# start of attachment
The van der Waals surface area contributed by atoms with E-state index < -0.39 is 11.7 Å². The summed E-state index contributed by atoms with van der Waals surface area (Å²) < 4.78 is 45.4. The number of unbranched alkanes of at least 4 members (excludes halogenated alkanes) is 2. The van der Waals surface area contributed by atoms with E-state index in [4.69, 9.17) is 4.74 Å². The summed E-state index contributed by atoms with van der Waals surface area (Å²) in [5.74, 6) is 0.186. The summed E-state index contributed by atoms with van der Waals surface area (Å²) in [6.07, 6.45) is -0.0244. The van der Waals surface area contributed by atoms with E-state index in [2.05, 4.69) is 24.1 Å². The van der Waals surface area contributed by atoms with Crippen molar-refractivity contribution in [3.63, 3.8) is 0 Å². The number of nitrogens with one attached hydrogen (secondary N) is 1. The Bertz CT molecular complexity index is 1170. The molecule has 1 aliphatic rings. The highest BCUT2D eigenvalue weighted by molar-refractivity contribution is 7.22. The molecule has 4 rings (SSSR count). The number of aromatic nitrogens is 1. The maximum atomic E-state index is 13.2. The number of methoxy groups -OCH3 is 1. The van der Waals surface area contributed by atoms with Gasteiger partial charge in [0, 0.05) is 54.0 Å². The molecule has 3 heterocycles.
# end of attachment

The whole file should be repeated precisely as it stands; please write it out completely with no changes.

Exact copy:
The van der Waals surface area contributed by atoms with E-state index < -0.39 is 11.7 Å². The summed E-state index contributed by atoms with van der Waals surface area (Å²) < 4.78 is 45.4. The number of unbranched alkanes of at least 4 members (excludes halogenated alkanes) is 2. The van der Waals surface area contributed by atoms with E-state index in [4.69, 9.17) is 4.74 Å². The summed E-state index contributed by atoms with van der Waals surface area (Å²) in [5.74, 6) is 0.186. The summed E-state index contributed by atoms with van der Waals surface area (Å²) in [6.07, 6.45) is -0.0244. The van der Waals surface area contributed by atoms with E-state index in [2.05, 4.69) is 24.1 Å². The van der Waals surface area contributed by atoms with Crippen molar-refractivity contribution in [3.63, 3.8) is 0 Å². The number of nitrogens with one attached hydrogen (secondary N) is 1. The Bertz CT molecular complexity index is 1170. The molecule has 1 aliphatic rings. The highest BCUT2D eigenvalue weighted by molar-refractivity contribution is 7.22. The molecule has 4 rings (SSSR count). The number of aromatic nitrogens is 1. The maximum atomic E-state index is 13.2. The number of methoxy groups -OCH3 is 1. The van der Waals surface area contributed by atoms with Gasteiger partial charge in [0, 0.05) is 54.0 Å². The molecule has 3 heterocycles.